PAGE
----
Faith should be off limits on the campaign trail

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I keep coming back to a simple phrase in the U.S. Constitution.

Article VI says there will be “no religious test” for anyone seeking public office.

Isn’t that clear? As in crystal clear?

Why, then, is Donald Trump injecting faith in the Republican Party’s presidential primary campaign by questioning whether one of his opponents, Ben Carson, worships outside the mainstream?

Trump proclaimed the other day he is a Presbyterian. “I’m Presbyterian. Boy, that’s down the middle of the road, folks, in all fairness. I mean, Seventh-day Adventist, I don’t know about. I just don’t know about.”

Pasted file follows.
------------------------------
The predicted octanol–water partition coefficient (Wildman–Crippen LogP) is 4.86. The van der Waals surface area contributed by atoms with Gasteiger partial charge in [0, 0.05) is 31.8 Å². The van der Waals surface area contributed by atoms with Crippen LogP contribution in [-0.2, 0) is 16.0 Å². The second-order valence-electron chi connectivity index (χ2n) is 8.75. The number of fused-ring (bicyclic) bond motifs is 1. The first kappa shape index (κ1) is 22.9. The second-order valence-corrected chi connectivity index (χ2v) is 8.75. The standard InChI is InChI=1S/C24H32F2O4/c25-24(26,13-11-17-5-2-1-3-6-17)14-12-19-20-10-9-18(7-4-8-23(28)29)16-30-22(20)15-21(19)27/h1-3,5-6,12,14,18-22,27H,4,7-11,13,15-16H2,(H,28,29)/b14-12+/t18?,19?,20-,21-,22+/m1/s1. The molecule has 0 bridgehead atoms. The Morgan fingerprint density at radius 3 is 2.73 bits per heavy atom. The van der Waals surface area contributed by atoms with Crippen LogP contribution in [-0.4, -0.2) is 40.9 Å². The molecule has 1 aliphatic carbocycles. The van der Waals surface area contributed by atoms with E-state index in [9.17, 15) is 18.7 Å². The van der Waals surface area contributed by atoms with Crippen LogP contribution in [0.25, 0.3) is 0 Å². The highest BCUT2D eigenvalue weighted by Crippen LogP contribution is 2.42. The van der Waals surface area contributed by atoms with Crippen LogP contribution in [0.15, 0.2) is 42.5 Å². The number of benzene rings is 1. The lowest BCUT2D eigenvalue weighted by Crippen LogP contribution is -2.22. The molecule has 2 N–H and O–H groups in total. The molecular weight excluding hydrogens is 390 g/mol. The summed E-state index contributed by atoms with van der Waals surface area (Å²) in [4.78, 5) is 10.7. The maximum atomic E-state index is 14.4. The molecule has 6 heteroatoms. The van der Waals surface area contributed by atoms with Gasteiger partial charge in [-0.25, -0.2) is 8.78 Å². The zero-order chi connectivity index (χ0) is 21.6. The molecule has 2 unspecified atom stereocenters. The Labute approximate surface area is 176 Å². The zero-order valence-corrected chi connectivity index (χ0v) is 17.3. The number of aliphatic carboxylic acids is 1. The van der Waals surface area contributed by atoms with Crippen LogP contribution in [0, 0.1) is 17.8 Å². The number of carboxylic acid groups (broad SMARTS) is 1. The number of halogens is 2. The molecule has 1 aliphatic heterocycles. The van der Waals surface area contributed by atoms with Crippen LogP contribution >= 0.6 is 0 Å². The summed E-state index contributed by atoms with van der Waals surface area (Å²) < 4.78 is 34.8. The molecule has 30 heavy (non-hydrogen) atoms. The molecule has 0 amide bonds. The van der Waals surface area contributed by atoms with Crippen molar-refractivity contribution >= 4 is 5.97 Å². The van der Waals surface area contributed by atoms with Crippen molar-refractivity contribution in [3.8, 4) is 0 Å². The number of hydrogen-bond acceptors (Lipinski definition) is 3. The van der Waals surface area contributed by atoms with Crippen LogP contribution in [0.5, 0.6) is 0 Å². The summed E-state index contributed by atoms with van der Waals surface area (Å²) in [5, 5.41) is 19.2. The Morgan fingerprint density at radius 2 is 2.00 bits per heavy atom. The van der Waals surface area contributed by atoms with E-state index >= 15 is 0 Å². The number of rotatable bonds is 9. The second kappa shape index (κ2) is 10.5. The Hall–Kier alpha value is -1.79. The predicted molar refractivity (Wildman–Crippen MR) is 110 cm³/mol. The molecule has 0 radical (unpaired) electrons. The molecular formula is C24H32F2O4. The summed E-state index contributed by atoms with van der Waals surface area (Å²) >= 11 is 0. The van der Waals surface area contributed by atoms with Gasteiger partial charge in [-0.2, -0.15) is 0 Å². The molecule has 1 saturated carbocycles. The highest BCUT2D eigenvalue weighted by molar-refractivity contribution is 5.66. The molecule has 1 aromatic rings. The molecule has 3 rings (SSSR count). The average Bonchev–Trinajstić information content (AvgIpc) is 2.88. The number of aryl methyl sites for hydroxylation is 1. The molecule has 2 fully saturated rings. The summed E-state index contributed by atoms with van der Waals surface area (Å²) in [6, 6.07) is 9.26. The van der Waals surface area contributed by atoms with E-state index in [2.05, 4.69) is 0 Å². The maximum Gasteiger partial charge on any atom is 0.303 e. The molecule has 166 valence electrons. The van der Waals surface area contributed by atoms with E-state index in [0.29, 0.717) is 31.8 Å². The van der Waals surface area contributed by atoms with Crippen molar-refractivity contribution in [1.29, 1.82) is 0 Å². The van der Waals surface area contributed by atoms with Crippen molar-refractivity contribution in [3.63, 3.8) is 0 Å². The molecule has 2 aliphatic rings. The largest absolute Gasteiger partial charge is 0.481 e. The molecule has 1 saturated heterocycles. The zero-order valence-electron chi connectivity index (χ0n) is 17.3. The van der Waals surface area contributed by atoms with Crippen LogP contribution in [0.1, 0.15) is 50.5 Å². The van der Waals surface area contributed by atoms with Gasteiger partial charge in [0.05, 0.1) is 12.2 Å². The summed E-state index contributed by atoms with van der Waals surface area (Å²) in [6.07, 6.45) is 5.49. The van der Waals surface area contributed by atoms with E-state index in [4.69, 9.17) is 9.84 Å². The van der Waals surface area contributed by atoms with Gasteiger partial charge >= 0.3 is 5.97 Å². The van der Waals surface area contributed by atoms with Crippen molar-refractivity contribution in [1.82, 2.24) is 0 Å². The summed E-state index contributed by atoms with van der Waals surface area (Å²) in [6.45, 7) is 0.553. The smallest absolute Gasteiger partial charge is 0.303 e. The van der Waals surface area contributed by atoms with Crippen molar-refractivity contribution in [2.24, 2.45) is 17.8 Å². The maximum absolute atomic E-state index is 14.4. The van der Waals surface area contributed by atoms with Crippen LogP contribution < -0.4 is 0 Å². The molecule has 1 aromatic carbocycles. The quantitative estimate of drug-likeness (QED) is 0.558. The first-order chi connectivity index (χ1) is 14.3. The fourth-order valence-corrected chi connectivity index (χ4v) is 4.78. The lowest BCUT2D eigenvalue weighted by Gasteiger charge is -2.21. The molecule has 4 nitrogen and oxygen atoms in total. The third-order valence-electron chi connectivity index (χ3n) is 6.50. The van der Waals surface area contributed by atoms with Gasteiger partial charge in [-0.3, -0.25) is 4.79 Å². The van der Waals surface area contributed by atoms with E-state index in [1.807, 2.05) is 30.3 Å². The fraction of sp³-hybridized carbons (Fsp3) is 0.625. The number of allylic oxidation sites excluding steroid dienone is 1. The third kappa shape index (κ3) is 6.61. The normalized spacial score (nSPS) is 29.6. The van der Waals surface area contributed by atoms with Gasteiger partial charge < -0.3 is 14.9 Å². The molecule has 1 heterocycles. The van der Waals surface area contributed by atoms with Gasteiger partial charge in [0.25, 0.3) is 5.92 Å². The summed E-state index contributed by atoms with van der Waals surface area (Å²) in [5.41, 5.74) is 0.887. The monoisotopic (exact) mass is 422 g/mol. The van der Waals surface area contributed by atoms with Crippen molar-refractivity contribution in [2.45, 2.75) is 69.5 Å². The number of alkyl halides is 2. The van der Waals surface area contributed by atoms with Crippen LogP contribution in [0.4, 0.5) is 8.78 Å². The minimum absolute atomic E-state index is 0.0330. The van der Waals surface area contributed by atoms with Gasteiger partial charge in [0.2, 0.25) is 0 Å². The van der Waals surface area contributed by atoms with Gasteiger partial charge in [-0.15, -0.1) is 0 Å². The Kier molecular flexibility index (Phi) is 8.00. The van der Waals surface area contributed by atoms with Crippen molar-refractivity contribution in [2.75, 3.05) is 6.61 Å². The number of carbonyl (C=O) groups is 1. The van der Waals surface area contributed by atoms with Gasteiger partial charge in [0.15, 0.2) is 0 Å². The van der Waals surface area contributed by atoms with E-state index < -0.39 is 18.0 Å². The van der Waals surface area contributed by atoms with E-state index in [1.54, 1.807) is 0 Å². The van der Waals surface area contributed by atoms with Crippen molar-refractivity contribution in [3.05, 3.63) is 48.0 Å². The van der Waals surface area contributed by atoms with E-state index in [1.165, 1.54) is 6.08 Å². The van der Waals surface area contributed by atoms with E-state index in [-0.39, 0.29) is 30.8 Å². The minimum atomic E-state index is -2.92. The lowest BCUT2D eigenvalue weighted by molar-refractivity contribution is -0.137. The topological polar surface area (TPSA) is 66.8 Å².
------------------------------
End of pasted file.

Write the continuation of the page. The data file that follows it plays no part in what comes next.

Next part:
Carson is a Seventh-day Adventist.

How does this guy get away with saying these things about his political adversaries?

A candidate’s faith is supposed to be off the table. The Constitution — the document that politicians, Democrat and Republican and alike say they revere — lays it out there in stark terms. There must be “no religious test.”

Trump, though, flouts his professed respect for the Constitution while questioning whether another candidate’s faith is mainstream enough to suit the voters both men are courting as they fight for their party’s presidential nomination.

What’s more … the guy is getting away with it!

God help us …

 

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